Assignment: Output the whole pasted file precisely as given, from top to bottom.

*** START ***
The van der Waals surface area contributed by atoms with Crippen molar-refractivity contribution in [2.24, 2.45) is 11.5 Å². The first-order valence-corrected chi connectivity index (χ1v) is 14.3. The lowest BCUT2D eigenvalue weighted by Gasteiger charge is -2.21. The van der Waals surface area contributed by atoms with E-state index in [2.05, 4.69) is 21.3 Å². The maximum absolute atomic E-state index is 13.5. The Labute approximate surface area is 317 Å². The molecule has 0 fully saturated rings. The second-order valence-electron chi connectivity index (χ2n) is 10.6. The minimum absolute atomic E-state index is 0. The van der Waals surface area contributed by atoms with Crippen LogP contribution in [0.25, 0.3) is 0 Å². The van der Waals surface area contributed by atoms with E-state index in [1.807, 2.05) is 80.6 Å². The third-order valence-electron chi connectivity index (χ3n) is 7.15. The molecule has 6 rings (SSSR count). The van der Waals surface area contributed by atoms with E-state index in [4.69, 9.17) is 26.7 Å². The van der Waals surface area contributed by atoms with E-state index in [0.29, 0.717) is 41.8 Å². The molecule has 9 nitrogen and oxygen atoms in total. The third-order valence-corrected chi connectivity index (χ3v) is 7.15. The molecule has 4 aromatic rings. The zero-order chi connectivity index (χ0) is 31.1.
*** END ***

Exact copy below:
The van der Waals surface area contributed by atoms with Crippen molar-refractivity contribution in [2.24, 2.45) is 11.5 Å². The first-order valence-corrected chi connectivity index (χ1v) is 14.3. The lowest BCUT2D eigenvalue weighted by Gasteiger charge is -2.21. The van der Waals surface area contributed by atoms with E-state index in [2.05, 4.69) is 21.3 Å². The maximum absolute atomic E-state index is 13.5. The Labute approximate surface area is 317 Å². The molecule has 0 fully saturated rings. The second-order valence-electron chi connectivity index (χ2n) is 10.6. The minimum absolute atomic E-state index is 0. The van der Waals surface area contributed by atoms with Crippen LogP contribution in [0.25, 0.3) is 0 Å². The van der Waals surface area contributed by atoms with E-state index in [1.807, 2.05) is 80.6 Å². The third-order valence-electron chi connectivity index (χ3n) is 7.15. The molecule has 6 rings (SSSR count). The van der Waals surface area contributed by atoms with E-state index in [4.69, 9.17) is 26.7 Å². The van der Waals surface area contributed by atoms with E-state index in [0.29, 0.717) is 41.8 Å². The molecule has 9 nitrogen and oxygen atoms in total. The third-order valence-corrected chi connectivity index (χ3v) is 7.15. The molecule has 4 aromatic rings. The zero-order chi connectivity index (χ0) is 31.1.